And said to Him, “If You are the Son of God, throw Yourself down. For it is written: ‘He shall give His angels charge over you,’ and, ‘In their hands they shall bear you up, lest you dash your foot against a stone.’” Jesus said to him, “It is written again, ‘You shall not tempt the Lord your God.’”
-Matthew 4:5-7  
Approval, we all seem to want it; we all seem to need it. Why? I think it's because God created us to seek approval; approval from Him, but many of us seek it in all the wrong places. We will often seek approval at the cost of doing what is right. All peer pressure can simply be described as a futile, vain and empty attempt to gain the approval of another human being. Satan admonished Jesus to throw himself down and prove that he was the Son of God. Satan wanted God to prove himself and in essence become approved by him with Jesus being obedient to his, Satan's, command. Good for Jesus, and for mankind, that He knew who He was and that He didn't need succumb to human, or satanic, pressure so as to be approved by Satan.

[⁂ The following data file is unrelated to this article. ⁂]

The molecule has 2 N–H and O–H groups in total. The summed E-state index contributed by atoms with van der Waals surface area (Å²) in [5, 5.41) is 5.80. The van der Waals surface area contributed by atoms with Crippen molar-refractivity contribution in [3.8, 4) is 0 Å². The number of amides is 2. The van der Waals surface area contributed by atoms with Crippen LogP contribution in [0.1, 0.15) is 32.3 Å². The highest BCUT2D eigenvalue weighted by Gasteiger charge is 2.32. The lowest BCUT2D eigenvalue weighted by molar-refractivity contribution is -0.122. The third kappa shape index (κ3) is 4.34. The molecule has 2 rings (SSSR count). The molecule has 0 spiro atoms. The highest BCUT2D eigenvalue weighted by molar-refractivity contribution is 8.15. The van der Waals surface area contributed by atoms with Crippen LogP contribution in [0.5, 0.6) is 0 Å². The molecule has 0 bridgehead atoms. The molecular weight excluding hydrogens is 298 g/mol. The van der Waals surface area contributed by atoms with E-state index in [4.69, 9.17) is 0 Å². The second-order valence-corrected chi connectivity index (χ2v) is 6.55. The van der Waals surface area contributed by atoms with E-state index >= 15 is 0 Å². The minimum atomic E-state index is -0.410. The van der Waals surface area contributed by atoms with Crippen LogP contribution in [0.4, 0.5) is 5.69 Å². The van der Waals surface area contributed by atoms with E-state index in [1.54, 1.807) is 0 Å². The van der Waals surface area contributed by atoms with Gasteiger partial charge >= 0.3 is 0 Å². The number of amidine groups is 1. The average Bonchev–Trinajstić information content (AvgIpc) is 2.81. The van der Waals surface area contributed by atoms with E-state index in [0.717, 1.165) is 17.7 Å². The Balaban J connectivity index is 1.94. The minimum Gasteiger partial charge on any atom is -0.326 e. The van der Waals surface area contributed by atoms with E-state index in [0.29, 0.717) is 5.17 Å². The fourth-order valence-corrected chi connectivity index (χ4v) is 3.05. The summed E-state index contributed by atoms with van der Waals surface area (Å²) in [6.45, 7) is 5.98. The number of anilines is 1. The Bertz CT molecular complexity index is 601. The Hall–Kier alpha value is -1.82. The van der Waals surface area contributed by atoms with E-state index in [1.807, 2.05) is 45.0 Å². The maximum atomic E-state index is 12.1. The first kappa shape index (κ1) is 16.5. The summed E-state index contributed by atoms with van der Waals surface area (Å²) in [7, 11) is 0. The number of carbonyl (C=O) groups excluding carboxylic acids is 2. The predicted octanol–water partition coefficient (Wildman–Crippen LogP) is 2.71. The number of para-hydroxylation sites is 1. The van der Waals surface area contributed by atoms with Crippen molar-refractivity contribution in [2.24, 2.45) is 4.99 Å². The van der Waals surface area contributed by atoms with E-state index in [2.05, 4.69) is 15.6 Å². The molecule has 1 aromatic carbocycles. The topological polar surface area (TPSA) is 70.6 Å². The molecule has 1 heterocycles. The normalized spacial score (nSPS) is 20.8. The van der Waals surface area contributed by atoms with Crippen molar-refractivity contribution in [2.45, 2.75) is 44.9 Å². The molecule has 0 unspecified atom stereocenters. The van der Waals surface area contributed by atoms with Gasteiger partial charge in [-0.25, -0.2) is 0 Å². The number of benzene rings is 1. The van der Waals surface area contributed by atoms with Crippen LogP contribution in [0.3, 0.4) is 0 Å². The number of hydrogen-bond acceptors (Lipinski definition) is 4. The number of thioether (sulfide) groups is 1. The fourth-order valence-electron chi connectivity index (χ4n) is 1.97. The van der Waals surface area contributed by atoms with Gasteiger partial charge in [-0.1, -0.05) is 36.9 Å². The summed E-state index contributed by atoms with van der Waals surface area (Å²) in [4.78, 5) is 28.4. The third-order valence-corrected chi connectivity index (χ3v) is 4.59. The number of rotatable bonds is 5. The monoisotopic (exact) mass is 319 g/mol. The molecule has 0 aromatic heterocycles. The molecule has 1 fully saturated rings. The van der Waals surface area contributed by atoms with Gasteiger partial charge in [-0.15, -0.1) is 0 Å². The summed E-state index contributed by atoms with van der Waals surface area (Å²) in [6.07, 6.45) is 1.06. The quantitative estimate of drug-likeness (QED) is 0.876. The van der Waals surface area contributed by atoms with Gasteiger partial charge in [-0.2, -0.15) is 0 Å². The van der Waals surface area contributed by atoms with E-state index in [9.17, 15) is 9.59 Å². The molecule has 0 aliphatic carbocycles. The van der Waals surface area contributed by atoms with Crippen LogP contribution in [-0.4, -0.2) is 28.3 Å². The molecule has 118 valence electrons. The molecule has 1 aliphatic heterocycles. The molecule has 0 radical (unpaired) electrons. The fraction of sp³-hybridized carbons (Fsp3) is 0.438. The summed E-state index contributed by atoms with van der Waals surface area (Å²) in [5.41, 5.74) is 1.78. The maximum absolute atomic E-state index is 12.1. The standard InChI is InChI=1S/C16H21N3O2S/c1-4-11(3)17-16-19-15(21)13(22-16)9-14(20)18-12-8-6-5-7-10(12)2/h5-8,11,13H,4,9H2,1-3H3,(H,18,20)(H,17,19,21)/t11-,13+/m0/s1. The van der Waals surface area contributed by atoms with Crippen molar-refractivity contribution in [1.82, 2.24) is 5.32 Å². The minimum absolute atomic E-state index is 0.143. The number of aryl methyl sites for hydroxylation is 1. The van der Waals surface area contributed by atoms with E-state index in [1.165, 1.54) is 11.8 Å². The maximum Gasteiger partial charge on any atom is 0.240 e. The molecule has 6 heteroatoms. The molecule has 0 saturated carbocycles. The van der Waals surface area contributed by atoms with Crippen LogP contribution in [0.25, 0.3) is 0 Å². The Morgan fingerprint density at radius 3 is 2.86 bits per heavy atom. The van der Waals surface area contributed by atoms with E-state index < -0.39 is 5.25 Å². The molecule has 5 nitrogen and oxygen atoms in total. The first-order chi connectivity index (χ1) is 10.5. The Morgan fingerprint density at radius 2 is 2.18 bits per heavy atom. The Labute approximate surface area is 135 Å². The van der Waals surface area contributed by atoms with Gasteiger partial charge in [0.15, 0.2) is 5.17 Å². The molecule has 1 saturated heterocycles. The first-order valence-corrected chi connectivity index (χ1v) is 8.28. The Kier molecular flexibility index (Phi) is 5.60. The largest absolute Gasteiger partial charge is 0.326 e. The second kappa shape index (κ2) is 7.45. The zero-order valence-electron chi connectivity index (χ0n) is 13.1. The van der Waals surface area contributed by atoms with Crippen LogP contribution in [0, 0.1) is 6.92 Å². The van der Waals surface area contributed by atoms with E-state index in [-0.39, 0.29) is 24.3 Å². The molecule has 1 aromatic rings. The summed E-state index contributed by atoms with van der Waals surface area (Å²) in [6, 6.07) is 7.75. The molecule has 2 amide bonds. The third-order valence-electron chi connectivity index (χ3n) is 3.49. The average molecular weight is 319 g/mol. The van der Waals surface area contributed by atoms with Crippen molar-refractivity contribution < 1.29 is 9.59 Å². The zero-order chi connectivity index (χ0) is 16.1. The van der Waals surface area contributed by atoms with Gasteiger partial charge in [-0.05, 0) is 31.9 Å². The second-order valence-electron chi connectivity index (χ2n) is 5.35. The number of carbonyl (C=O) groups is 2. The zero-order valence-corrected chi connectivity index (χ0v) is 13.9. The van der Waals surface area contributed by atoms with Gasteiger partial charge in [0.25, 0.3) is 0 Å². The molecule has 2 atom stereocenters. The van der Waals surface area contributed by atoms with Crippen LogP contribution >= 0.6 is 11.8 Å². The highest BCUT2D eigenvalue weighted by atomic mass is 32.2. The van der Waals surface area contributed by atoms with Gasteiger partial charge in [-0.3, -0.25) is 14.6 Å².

A high need for approval is deeply rooted in insecurity. When we don't feel comfortable in our own skin and don't have a sober assessment of who we are we will become an easy target for peer pressure, mate manipulation and phony, and fake, friendships. The important fact to note is that Jesus knew who He was and that the only approval that mattered was that of His Father, God. And it is the same for us, when we realize who we are in Christ and that we were created by Him, and for Him, then we will become free of any longing to be approved by man. We realize through our acceptance of Jesus Christ that our approval has already been established through the blood of Jesus Christ that He shed on the cross. God loved and approved of us way before we were ever created. The only thing we need to do is acknowledge His love; His approval. When we give our life to God we immediately have a new identity, an identity that is based on Jesus Christ himself and not on anything we've done or will do. The fact that our identity is based upon a relationship that validates who we are at this very minute is important; who I am and who you are is of high importance to God. He might not approve our behavior, and He will never approve of sin in our life (the good news He will forgive us of our sin if we only ask and repent), but what He does approve of is us as His creation. He approves of us just as we are.